Grenada’s bustling Market Square, historic forts, spice plantations, rum distilleries, and colorful coral gardens add to the island’s appeal. Take a tour of the many beautiful waterfalls nestled in the lush rain forest surroundings, or an outing to the organic chocolate factory or spice plantation. Visit the crater lake at Grand Etang National Park and Forest Preserve. True Blue Bay is close to shopping, while Grand Anse Beach is a premier spot for beachcombers, divers and hikers.
Although there is so much to explore in Grenada, the island is ideally positioned for a one-way charter. Heading southward from the Moorings bases in St. Lucia or Canouan through open-water passages, you can explore other equally enchanting islands such as Tobago Cays, Mayreau, Mustique, Bequia, St. Vincent and St. Lucia before arriving in Grenada. Alternatively, as gateway to the Grenadines, Grenada’s southernmost location in the Windward Islands also opens the door to one-way charters through more challenging open-water passages, allowing you to experience the beauty of other points of interest in St. Vincent, the Grenadines and St. Lucia.
One of the jewels of the Windward Islands, St. Lucia boasts a landscape expansive in banana plantations, picturesque hamlets and beautiful harbors reminiscent of an older Caribbean. The island, volcanic in origin, still slopes with forested peaks, the highest of which is Mt. Gimie, soaring more than 3,000 feet skyward. The area is abundant with flora, including the wild orchids and giant ferns. Look for the tropical birds while hiking the islands curving trails and pathways. A popular attraction that shouldn’t be missed is the nearby Soufriére volcano where you can hike to the crater and learn about the volcano’s impact on the island. Travel along the west coast to idyllic Marigot Bay then further south to the spectacular Pitons that rise above the sea and are covered in dark-green foliage. Once you’ve taken in the island scene your bareboat journey continues southward to Bequia, Mustique, Mayreau and Tobago Cays for more island treasures or voyage north to the nearby island of Martinique.
A St. Lucia sailing itinerary has many possibilities. You could spend a full seven days in St. Lucia waters using Rodney Bay as your base to enjoy leisurely sails and sojourns ashore to shop, sightsee, and sample gourmet fare in upscale restaurants. But for most, the attraction of the Eastern Caribbean is the chance to combine open-water, down-island trips in fair winds with pleasant days of short passages between island to swim, snorkel, and experience the culture and ambience of the smaller isles in the magnificent Grenadines just south of St. Vincent. The longest passage is between St. Lucia and St. Vincent, and beyond are a myriad of islands in a tropical paradise.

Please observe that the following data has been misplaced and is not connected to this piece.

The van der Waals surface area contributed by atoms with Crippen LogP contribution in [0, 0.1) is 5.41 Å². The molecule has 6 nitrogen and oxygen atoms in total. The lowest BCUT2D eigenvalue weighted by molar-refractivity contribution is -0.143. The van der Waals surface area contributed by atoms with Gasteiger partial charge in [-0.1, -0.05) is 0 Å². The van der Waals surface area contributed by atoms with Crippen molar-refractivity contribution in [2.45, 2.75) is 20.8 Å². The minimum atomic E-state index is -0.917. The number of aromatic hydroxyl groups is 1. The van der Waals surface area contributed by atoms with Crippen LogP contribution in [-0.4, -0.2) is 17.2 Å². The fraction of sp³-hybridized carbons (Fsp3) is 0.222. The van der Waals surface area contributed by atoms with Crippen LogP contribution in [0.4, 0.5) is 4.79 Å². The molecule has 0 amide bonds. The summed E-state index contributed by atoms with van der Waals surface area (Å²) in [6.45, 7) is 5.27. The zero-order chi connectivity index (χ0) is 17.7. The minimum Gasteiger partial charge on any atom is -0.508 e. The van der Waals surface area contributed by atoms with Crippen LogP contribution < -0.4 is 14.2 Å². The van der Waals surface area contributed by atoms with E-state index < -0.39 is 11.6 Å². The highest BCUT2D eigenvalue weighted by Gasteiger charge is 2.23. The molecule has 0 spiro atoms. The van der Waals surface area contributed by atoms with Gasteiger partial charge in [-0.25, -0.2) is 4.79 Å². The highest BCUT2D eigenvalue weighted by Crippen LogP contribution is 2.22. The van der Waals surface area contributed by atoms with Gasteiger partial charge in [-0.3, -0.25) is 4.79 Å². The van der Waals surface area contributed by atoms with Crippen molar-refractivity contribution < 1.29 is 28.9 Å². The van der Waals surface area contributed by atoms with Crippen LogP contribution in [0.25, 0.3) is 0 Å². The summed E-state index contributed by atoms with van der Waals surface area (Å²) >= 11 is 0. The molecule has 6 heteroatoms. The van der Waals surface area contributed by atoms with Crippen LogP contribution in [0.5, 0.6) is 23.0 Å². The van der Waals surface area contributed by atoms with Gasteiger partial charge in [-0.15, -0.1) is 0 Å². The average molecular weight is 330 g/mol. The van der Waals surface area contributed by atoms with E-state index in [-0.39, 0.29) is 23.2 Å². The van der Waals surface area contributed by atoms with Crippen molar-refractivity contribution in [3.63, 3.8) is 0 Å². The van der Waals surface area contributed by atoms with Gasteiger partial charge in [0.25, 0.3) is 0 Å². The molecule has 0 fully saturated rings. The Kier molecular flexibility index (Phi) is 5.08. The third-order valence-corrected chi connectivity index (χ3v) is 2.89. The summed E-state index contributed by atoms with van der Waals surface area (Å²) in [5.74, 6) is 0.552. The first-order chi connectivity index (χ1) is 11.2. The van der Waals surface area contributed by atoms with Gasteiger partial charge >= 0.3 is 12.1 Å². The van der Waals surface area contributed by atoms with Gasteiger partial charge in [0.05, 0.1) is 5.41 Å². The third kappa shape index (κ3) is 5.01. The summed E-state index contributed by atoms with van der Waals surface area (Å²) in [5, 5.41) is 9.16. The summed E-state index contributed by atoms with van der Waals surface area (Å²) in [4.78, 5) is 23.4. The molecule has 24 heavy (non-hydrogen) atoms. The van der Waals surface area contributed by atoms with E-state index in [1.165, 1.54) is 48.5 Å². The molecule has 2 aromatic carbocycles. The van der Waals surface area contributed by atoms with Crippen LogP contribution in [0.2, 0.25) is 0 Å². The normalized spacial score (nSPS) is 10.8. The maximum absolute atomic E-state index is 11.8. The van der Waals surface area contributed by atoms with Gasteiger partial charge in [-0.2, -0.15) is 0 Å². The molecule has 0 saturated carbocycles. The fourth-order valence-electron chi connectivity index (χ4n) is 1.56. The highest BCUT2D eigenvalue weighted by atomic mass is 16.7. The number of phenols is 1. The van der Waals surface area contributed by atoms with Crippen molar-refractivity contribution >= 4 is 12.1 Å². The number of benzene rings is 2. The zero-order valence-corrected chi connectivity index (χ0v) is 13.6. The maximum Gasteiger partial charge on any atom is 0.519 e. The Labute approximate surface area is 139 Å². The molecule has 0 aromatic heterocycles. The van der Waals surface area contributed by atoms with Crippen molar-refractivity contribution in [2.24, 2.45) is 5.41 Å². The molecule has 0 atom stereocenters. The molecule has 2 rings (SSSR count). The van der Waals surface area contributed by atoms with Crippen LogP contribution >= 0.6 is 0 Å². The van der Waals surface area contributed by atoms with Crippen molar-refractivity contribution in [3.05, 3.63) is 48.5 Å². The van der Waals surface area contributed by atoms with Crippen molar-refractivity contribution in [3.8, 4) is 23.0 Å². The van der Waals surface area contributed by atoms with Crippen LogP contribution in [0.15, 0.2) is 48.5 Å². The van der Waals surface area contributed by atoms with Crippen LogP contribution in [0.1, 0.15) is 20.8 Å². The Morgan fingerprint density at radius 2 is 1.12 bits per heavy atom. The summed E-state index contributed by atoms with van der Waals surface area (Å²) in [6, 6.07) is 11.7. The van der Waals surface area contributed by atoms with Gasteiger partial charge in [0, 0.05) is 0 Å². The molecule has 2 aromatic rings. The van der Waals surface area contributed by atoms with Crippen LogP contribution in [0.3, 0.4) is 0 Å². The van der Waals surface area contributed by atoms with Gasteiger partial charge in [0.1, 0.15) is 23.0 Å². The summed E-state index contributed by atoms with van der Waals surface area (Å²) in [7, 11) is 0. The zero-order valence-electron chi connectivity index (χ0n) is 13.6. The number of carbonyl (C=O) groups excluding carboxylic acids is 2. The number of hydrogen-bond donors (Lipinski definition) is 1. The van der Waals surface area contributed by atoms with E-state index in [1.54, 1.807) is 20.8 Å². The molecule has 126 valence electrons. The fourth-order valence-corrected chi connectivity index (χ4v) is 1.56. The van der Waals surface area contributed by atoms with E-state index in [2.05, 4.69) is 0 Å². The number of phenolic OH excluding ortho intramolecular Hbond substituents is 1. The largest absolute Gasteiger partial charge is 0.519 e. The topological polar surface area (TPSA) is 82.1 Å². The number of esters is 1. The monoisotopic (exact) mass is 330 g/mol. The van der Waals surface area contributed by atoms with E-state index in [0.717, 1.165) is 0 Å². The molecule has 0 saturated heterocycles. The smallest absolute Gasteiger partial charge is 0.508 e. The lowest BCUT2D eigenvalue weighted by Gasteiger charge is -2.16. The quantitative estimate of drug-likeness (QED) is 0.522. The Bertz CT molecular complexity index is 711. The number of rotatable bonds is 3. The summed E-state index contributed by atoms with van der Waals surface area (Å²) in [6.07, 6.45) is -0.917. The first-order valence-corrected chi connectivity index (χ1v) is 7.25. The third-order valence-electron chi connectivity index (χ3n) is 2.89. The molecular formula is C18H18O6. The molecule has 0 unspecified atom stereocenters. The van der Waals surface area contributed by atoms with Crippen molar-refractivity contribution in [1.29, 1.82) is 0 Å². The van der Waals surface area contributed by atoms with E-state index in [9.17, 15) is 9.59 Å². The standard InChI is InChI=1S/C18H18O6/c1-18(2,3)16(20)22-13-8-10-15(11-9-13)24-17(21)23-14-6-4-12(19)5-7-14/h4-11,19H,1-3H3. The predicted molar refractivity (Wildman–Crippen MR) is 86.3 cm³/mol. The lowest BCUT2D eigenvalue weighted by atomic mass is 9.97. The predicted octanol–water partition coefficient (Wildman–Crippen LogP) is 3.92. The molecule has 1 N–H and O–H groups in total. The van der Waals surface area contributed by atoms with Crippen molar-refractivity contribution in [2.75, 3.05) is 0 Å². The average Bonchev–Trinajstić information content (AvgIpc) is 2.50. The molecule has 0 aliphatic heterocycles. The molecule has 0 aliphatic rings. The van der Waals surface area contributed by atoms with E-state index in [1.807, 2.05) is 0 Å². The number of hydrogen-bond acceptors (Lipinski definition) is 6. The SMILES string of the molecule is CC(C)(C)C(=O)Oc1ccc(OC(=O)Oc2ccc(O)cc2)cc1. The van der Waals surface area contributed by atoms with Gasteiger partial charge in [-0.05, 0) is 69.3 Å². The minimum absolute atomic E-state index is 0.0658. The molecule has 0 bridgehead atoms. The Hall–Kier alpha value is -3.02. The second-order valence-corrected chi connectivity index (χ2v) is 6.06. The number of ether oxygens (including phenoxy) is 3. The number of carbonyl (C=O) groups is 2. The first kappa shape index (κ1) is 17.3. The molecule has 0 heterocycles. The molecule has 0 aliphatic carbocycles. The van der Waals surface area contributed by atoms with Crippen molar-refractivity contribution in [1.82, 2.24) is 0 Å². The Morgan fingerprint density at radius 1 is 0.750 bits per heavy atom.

The Windward and Leeward islands form the eastern border of the Caribbean Sea. Stretching from Grenada to Martinique, the Windwards got their name because British ships sailing from other colonies frequently had to beat the weather to reach them. The northern islands of the archipelago are more to leeward, so the British called them the Leeward Islands. They begin in Dominica, just above Martinique, and arc gently northwest for approximately 150 miles to include Guadeloupe, Antigua, Nevis, St. Kitts, St. Barts, Anguilla, and many others. They end near St. Martin 150 miles east of Puerto Rico. These waters are an ideal location for staging a St. Martin sailing vacation to a variety of destinations throughout the Leeward chain.
Whether the island is British, Dutch, French, or independent, each has unique characteristics ranging from the upscale and trendy to the laid-back and isolated. Some islands are mountainous remnants of ancient volcanoes carpeted with lush rain forests. Others are low-lying, flat, and rimmed with incredible white-sand beaches and coral reefs teeming with sea life made to order for an unforgettable St. Martin yacht charter.
A St. Martin sailing itinerary has many possibilities. You could spend a week exploring the northern Leeward Islands and sail no more than 21 nautical miles in one day, enjoying leisurely sails and sojourns ashore to shop, sightsee, and sample gourmet fare in upscale restaurants. You could also lengthen the sailing range to include a mix of long and short passages, giving you the opportunity to experience cruising farther south to the picturesque islands of St. Kitts, Nevis, and Antigua (see St. Martin maps). Combining open-water, down-island romps in fair winds with pleasant days of island-hopping a short distance to swim, snorkel, and relax in secluded anchorages is just one of many delights when sailing the Leeward Islands. This destination is closed from September 1st to September 30th.
As with any special vacation, it’s best to plan ahead. Boats are limited, and dates book up early. To plan your winter escape, reserve a boat for a week or more, or just learn more visit www.moorings.com